(1.) What a fool he was in his opinion (Acts 26:9): He thought with himself that he ought to do many things, every thing that lay in his power, contrary to the name of Jesus of Nazareth, contrary to his doctrine, his honour, his interest. That name did not harm, yet, because it agreed not with the notion he had of the kingdom of the Messiah, he was for doing all he could against it. He thought he did God good service in persecuting those who called on the name of Jesus Christ. Note, It is possible for those to be confident they are in the right who yet are evidently in the wrong; and for those to think they are doing their duty who are wilfully persisting in the greatest sin. Those that hated their brethren, and cast them out, said, Let the Lord be glorified, Isa. 66:5. Under colour and pretext of religion, the most barbarous and inhuman villanies have been not only justified, but sanctified and magnified, John 16:2.
(2.) What a fury he was in his practice, Acts 26:10, 11. There is not a more violent principle in the world than conscience misinformed. When Paul thought it his duty to do all he could against the name of Christ, he spared no pains nor cost in it. He gives an account of what he did of that kind, and aggravates it as one that was truly penitent for it: I was a blasphemer, a persecutor, 1 Tim. 1:13. [1.] He filled the jails with Christians, as if they had been the worst of criminals, designing hereby not only to terrify them, but to make them odious to the people. He was the devil that cast some of them into prison (Rev. 2:10), took them into custody, in order to their being prosecuted. Many of the saints did I shut up in prison (Acts 26:10), both men and women, Acts 8:3. [2.] He made himself the tool of the chief priests. Herein from them he received authority, as an inferior officer, to put their laws in execution, and proud enough he was to be a man in authority for such a purpose. [3.] He was very officious to vote, unasked for, the putting of Christians to death, particularly Stephen, to whose death Saul was consenting (Acts 8:1), and so made himself particeps criminis—partaker of the crime. Perhaps he was, for his great zeal, though young, made a member of the sanhedrim, and there voted for the condemning of Christians to die; or, after they were condemned, he justified what was done, and commended it, and so made himself guilty ex post facto—after the deed was committed, as if he had been a judge or jury-man. [4.] He brought them under punishments of an inferior nature, in the synagogues, where they were scourged as transgressors of the rules of the synagogue. He had a hand in the punishing of many; nay, it should seem the same persons were by his means often punished, as he himself was five times, 2 Cor. 11:24. [5.] He not only punished them for their religion, but, taking a pride in triumphing over men’s consciences, he forced them to abjure their religion, by putting them to the torture: “I compelled them to blaspheme Christ, and to say he was a deceiver and they were deceived in him—compelled them to deny their Master, and renounce their obligations to him.” Nothing will lie heavier upon persecutors than forcing men’s consciences, how much soever they may now triumph in the proselytes they have made by their violences. [6.] His rage swelled so against Christians and Christianity that Jerusalem itself was too narrow a stage for it to act upon, but, being exceedingly mad against them, he persecuted them even to strange cities. He was mad at them, to see how much they had to say for themselves, notwithstanding all he did against them, mad to see them multiply the more for their being afflicted. He was exceedingly mad; the stream of his fury would admit no banks, no bounds, but he was as much a terror to himself as he was to them, so great was his vexation within himself that he could not prevail, as well as his indignation against them. Persecutors are mad men, and some of them exceedingly mad. Paul was mad to see that those in other cities were not so outrageous against the Christians, and therefore made himself busy where he had no business, and persecuted the Christians even in strange cities. There is not a more restless principle than malice, especially that which pretends conscience.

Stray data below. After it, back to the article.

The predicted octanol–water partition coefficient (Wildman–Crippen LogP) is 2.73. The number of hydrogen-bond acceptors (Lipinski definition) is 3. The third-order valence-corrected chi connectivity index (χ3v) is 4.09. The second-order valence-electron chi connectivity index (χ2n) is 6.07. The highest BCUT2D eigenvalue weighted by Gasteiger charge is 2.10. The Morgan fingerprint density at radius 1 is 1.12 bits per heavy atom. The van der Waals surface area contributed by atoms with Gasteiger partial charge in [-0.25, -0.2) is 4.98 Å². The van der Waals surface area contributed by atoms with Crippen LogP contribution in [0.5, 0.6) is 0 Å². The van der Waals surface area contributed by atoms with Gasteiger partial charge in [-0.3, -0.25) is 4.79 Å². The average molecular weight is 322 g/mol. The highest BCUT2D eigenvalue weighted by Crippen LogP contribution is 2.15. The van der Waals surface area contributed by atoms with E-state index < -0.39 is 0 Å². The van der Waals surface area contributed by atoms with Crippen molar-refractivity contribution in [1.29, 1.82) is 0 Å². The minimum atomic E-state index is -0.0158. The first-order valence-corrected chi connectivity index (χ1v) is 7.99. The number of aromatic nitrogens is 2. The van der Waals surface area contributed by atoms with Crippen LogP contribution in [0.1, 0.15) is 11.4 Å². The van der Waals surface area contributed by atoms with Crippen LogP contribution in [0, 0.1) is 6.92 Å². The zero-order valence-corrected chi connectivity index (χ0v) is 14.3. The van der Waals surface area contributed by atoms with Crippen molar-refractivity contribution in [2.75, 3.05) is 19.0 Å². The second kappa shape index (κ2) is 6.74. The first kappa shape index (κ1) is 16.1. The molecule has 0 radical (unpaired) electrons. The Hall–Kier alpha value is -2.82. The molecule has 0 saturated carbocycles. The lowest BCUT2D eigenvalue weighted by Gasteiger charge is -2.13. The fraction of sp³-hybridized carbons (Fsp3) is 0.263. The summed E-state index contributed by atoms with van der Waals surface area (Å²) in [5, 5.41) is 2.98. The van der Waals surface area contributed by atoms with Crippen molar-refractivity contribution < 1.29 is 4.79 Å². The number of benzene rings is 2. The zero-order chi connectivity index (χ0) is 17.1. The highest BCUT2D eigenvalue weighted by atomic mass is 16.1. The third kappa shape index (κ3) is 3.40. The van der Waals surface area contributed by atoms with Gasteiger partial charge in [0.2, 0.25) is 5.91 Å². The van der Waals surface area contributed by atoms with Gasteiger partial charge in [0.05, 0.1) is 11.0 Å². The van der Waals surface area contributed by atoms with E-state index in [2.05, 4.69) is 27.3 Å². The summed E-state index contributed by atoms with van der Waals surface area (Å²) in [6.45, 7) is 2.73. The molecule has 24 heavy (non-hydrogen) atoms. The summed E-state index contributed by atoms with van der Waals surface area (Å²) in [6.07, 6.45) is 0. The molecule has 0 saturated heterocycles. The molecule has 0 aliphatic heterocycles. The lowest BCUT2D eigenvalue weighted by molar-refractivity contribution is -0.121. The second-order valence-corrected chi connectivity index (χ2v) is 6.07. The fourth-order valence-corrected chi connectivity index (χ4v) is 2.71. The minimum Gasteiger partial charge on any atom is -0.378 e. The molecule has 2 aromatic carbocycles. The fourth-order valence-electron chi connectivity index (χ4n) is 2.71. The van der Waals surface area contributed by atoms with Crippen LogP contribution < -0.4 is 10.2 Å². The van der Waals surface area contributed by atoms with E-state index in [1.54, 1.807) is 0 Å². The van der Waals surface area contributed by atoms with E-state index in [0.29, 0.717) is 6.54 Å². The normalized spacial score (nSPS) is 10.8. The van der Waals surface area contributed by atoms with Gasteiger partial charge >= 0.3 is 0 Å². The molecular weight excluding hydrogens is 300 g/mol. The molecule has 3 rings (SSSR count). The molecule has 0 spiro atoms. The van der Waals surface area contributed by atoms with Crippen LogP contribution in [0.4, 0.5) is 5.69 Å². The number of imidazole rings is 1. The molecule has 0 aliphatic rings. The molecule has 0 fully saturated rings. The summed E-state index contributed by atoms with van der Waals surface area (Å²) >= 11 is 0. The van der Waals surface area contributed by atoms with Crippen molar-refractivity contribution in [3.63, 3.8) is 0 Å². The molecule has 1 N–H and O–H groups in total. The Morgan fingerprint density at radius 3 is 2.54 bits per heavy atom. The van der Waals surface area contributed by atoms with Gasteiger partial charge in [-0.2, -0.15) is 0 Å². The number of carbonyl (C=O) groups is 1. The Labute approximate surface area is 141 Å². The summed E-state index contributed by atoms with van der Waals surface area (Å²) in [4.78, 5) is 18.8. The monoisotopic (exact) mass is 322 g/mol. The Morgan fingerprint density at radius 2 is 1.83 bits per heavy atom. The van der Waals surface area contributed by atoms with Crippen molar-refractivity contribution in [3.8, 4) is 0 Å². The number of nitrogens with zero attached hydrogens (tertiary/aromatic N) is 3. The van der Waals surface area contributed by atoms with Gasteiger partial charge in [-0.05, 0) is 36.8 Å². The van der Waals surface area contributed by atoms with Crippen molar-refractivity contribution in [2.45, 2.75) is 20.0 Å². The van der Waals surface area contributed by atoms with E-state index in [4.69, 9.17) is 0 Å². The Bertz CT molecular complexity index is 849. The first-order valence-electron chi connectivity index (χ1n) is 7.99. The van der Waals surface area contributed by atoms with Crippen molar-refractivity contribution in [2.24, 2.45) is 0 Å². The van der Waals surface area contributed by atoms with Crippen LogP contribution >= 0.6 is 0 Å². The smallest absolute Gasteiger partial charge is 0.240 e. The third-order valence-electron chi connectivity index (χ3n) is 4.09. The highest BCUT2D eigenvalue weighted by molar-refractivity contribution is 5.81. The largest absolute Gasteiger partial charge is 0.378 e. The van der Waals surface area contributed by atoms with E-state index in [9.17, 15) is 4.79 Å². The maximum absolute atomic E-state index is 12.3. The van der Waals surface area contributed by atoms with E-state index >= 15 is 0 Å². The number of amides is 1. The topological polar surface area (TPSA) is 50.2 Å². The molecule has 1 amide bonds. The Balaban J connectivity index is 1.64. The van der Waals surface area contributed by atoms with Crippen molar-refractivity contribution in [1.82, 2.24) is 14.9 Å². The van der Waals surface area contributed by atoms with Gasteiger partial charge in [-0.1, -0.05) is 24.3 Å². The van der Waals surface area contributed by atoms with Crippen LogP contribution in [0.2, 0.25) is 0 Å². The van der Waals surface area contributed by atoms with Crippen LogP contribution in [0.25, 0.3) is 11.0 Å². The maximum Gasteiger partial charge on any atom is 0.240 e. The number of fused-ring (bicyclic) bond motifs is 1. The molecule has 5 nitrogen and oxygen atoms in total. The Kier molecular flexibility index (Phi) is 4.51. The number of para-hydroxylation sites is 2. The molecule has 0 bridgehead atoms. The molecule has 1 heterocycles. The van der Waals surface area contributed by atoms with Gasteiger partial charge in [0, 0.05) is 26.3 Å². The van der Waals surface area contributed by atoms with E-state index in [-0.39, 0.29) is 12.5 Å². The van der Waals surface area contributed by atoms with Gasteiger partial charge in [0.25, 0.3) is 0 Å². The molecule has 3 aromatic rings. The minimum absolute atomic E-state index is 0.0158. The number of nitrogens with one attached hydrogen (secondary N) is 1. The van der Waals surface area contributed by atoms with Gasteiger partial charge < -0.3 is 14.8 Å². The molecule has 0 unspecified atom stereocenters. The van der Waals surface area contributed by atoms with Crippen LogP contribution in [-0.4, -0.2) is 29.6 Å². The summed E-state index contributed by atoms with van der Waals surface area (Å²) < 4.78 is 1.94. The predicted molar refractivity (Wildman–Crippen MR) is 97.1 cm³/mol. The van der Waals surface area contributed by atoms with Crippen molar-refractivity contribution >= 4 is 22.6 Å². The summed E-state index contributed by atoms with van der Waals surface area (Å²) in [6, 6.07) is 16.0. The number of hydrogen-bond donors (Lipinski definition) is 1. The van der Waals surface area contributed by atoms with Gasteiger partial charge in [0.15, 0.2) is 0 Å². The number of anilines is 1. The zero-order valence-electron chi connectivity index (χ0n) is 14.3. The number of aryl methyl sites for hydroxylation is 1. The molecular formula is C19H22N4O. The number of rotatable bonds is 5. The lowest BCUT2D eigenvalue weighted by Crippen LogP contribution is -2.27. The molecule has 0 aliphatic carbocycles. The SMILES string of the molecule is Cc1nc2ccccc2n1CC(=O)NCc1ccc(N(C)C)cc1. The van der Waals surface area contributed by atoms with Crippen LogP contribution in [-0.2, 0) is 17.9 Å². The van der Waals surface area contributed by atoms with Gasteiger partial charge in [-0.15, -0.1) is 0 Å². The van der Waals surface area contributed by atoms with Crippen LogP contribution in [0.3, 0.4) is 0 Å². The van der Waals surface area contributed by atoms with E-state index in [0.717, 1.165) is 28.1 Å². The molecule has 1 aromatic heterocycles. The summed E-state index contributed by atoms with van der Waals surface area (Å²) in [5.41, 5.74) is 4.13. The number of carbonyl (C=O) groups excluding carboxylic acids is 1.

This was Paul’s character, and this his manner of life in the beginning of his time; and therefore he could not be presumed to be a Christian by education or custom, or to be drawn in by hope of preferment, for all imaginable external objections lay against his being a Christian.